And there’s more good news: Kovacs recently married a woman from Michigan who moved with him to Chicago to work for Art Van Furniture, and his brother got a job selling computers for Dell in Austin. These aren’t the jobs they thought they’d have, and they’re not where they thought they’d be, but at least they’re working again.

Valuable as it is, even education can’t guarantee prosperity. “In big economic downturns, it’s not enough to have a degree,” Denig says. “Lots of people have degrees, and they’re taking entry-level jobs because those are the only jobs they can get, which means a huge loss in income. And then there’s the effect on the youth coming up who are not getting those jobs when they enter the job market. It’s horrible. Can you imagine the emotional trauma of not getting even an entry-level job?”

Priscilla Gillespie doesn’t have to imagine: she’s fifty-four and heading into her fourth year without work. “They said at my job that they didn’t have enough hours for me so they really cut my hours, and I was already only working part time. I’d started the job in 2003, and I lost it in 2008. I applied for other jobs, lots of other jobs, but I had the wrong timing. The economy changed, and it was hard to get a job.”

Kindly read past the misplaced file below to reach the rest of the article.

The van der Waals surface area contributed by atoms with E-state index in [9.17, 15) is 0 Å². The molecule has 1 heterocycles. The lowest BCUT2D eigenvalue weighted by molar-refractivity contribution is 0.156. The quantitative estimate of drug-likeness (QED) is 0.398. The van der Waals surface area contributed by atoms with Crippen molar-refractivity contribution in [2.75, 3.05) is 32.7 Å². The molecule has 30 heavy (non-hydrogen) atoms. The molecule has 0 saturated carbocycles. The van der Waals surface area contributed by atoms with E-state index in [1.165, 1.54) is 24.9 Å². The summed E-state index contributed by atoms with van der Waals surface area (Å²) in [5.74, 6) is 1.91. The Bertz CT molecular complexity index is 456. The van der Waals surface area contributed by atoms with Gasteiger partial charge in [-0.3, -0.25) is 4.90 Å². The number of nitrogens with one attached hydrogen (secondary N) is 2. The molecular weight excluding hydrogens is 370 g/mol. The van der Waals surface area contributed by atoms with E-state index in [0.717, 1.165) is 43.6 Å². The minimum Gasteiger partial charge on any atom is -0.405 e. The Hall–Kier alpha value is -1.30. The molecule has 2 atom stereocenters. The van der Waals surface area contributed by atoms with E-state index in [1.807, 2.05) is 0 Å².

So Gillespie did what Kovacs and many others did: she went back to school. “I got an associate’s degree in occupational studies from Washtenaw Community College in August 2011, and now I’m going for a BA from the University of Phoenix in human services management.” And, like Washburn and Kovacs, she got help from the state’s No Worker Left Behind program. “They paid for my tuition and books, and that allowed me to get my degree. I am very grateful.”